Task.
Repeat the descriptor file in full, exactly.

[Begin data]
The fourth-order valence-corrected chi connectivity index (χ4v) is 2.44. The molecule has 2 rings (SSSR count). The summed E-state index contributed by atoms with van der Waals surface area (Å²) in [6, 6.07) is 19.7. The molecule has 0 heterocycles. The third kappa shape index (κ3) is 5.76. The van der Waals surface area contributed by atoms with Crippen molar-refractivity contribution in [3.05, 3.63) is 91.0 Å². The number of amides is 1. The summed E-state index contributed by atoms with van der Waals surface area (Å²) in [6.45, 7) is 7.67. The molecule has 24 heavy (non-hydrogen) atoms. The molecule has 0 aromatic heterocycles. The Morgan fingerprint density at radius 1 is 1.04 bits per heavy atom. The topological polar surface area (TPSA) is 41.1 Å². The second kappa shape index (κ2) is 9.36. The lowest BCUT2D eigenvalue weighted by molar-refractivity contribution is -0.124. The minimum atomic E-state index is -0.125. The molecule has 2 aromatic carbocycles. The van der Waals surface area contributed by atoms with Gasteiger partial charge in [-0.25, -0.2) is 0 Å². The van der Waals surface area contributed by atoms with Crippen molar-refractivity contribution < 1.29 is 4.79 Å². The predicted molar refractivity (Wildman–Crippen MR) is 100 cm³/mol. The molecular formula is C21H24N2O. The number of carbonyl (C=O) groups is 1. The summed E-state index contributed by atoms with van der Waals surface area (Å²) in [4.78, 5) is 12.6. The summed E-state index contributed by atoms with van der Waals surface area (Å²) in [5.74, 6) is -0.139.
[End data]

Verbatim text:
The fourth-order valence-corrected chi connectivity index (χ4v) is 2.44. The molecule has 2 rings (SSSR count). The summed E-state index contributed by atoms with van der Waals surface area (Å²) in [6, 6.07) is 19.7. The molecule has 0 heterocycles. The third kappa shape index (κ3) is 5.76. The van der Waals surface area contributed by atoms with Crippen molar-refractivity contribution in [3.05, 3.63) is 91.0 Å². The number of amides is 1. The summed E-state index contributed by atoms with van der Waals surface area (Å²) in [6.45, 7) is 7.67. The molecule has 24 heavy (non-hydrogen) atoms. The molecule has 0 aromatic heterocycles. The Morgan fingerprint density at radius 1 is 1.04 bits per heavy atom. The topological polar surface area (TPSA) is 41.1 Å². The second kappa shape index (κ2) is 9.36. The lowest BCUT2D eigenvalue weighted by molar-refractivity contribution is -0.124. The minimum atomic E-state index is -0.125. The molecule has 2 aromatic carbocycles. The van der Waals surface area contributed by atoms with Gasteiger partial charge in [-0.25, -0.2) is 0 Å². The van der Waals surface area contributed by atoms with Crippen molar-refractivity contribution < 1.29 is 4.79 Å². The predicted molar refractivity (Wildman–Crippen MR) is 100 cm³/mol. The molecular formula is C21H24N2O. The number of carbonyl (C=O) groups is 1. The summed E-state index contributed by atoms with van der Waals surface area (Å²) in [4.78, 5) is 12.6. The summed E-state index contributed by atoms with van der Waals surface area (Å²) in [5.74, 6) is -0.139.